World Trade Negotiations Collapse
CANCUN, Mexico, September 15, 2003 (ENS) - The World Trade Organization's Cancun Ministerial Conference collapsed Sunday without consensus on the key issue of reducing the agricultural subsidies wealthy countries give to their farmers, which make it tough for farmers in developing countries to compete in the global marketplace.
The delegates were sidetracked from the agricultural issue and became deadlocked over the so-called Singapore issues - trade and investment, trade and competition policy, transparency in government procurement, and trade facilitation.
Some delegations, such as those from the European Union and Japan, favored launching negotiations immediately on all these issues. But a group of 21 developing countries were against any negotiations on the Singapore issues until the agricultural subsidies were addressed.
Chairperson and Mexican Foreign Minister Luis Ernesto Derbez decided to close the meeting late Sunday when it became clear that there would be no consensus.
The breakdown touched off celebration among environmentalists, protesters and victory statements from some developing country officials. But World Trade Organization Director-General Supachai Panitchpakdi said there was no hiding the fact that the deadlock was a setback.
Dr. Panitchpakdi said he was "disappointed but not downhearted." He said it is important to ensure the negotiations are put back on track. If the Doha Development Agenda fails, the losers will be the poor of the world, he said. He pledged to work hard for a successful outcome.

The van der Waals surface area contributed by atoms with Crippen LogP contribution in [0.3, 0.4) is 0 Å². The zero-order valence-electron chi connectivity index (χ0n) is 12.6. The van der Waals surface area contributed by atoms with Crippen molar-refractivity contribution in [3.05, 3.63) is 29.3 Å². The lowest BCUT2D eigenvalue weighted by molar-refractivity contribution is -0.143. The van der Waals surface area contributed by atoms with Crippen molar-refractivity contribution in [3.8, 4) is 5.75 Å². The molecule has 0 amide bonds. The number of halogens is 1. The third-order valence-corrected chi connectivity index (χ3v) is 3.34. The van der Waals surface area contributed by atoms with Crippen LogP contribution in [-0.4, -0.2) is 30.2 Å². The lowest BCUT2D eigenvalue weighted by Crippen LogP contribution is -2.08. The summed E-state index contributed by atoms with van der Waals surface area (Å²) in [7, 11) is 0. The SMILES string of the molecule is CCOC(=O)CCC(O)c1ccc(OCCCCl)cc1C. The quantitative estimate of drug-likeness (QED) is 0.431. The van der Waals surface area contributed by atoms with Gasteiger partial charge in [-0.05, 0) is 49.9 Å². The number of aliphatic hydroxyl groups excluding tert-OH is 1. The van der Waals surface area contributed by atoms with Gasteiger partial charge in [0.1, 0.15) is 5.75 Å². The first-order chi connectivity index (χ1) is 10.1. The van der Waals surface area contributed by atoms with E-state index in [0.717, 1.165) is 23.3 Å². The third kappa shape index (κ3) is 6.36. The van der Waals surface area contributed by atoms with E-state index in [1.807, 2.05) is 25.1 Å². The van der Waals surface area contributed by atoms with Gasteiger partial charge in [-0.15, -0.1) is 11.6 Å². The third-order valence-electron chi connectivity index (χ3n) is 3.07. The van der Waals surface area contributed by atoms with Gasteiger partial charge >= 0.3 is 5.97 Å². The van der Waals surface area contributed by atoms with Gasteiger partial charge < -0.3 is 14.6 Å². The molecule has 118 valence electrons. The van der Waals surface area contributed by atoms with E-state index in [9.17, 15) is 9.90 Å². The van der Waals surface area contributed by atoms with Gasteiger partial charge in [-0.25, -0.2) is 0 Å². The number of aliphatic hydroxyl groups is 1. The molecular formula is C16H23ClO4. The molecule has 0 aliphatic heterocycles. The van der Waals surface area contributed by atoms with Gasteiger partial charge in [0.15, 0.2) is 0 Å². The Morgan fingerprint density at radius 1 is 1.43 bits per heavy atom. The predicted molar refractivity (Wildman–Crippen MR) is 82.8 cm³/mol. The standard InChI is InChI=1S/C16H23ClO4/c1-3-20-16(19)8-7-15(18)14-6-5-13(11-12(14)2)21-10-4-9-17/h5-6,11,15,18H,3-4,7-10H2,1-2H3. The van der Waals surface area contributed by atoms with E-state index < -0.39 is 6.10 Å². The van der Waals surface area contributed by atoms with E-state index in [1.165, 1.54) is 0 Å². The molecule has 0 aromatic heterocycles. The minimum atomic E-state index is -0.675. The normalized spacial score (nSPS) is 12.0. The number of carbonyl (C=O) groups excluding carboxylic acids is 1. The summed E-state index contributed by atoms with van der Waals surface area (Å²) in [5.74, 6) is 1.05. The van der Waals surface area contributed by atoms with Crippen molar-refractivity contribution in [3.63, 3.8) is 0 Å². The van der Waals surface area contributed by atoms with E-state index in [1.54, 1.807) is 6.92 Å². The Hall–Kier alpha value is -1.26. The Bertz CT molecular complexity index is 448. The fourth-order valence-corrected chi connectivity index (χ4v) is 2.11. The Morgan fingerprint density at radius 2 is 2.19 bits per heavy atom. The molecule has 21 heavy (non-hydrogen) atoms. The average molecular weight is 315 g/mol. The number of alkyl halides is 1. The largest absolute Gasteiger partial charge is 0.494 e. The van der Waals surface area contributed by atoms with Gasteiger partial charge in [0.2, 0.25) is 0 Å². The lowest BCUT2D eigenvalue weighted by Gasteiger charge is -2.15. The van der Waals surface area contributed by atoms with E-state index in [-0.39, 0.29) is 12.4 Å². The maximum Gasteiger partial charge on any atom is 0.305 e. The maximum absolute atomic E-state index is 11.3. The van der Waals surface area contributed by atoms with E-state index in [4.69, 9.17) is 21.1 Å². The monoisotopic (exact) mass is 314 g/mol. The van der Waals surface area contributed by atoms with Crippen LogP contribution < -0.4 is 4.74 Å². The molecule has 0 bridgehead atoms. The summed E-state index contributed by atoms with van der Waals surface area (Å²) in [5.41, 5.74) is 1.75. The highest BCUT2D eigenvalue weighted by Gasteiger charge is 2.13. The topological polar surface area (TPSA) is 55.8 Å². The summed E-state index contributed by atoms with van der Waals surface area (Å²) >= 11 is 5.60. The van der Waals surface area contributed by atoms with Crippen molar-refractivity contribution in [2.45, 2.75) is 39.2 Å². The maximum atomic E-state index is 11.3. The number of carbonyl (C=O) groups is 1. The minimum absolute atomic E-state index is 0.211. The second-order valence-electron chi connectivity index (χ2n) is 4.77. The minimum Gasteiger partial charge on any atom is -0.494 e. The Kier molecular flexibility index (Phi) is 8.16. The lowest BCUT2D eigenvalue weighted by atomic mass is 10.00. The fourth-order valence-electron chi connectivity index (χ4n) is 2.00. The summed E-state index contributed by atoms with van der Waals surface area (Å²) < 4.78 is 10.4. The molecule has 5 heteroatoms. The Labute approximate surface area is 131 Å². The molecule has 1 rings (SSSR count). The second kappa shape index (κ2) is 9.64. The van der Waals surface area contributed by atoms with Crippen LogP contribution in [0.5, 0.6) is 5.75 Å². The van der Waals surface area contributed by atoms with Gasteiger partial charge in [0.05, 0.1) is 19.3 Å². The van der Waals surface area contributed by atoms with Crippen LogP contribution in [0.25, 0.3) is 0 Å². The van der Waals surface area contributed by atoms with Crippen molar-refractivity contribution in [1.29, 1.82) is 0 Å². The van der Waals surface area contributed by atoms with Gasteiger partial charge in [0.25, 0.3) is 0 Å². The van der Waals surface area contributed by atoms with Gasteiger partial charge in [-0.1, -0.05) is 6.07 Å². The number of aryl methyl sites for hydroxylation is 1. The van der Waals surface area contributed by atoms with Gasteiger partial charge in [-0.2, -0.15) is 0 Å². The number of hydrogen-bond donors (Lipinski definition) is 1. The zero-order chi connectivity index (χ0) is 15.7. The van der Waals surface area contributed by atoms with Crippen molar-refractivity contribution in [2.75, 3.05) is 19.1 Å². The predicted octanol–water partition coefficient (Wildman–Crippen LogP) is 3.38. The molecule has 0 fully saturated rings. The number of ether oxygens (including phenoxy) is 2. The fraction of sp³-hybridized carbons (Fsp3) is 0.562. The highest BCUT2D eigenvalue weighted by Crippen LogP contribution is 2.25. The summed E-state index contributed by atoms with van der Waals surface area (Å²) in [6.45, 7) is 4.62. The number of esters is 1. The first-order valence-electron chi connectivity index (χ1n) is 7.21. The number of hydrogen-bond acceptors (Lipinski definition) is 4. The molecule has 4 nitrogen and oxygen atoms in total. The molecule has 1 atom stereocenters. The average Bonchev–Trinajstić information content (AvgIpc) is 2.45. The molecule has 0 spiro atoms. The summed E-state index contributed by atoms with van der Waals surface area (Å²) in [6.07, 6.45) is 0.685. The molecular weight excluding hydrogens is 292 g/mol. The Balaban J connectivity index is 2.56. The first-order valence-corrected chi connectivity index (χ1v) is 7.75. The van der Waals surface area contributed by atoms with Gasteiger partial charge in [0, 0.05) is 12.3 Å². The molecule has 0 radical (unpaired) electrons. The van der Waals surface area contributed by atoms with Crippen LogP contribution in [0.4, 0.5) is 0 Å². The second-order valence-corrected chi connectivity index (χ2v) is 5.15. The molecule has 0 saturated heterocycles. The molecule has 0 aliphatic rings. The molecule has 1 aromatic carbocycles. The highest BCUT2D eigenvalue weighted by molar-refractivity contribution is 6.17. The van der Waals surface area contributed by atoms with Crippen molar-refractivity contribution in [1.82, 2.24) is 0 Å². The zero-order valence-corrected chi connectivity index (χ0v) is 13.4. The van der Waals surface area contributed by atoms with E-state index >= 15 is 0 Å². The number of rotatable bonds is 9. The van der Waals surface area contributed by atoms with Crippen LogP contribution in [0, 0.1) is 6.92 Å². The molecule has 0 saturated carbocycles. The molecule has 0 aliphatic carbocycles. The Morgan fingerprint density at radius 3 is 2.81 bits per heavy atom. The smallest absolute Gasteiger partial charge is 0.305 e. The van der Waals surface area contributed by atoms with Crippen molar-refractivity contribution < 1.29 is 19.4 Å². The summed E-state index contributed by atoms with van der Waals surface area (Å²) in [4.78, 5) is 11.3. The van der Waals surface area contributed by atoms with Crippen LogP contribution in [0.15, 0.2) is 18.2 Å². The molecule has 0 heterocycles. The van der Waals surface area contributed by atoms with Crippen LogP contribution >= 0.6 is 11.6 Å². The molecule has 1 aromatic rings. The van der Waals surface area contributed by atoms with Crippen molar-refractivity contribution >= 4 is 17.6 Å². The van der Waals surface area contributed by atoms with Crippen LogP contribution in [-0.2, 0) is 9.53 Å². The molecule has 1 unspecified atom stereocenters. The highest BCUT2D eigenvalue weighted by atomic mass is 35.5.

U.S. officials also said the breakdown would hurt developing countries most by delaying world economic recovery and forestalling reduction of poverty.
U.S. Trade Representative Robert Zoellick, who led the U.S. delegation, said, "Whether developed or developing, there were 'can do' and 'won't do' countries here. The rhetoric of the 'won't do' overwhelmed the concerted efforts of the 'can do.'
"'Won't do' led to impasse," he said.
"Today we stalled because of the Singapore issues," Zoellick said, "but the larger lesson of Cancun is that useful compromise among 148 countries requires a serious willingness to focus on work - not rhetoric - to attain the fine balance between ambition and flexibility."
EU Trade Commissioner Pascal Lamy, who led the European Union delegation, stressed that Europe had made concessions in Cancun - on reducing agricultural subsidies, on limiting the scope of new negotiations and on other issues. He put much of the blame for the talks' collapse on what he called "medieval" negotiating procedures in the World Trade Organization.
European Commission President Romano Prodi said, "It would be useless to try and blame anyone for the outcome for we are all equally responsible - and we all lose if we allow the Doha Development Round to fail."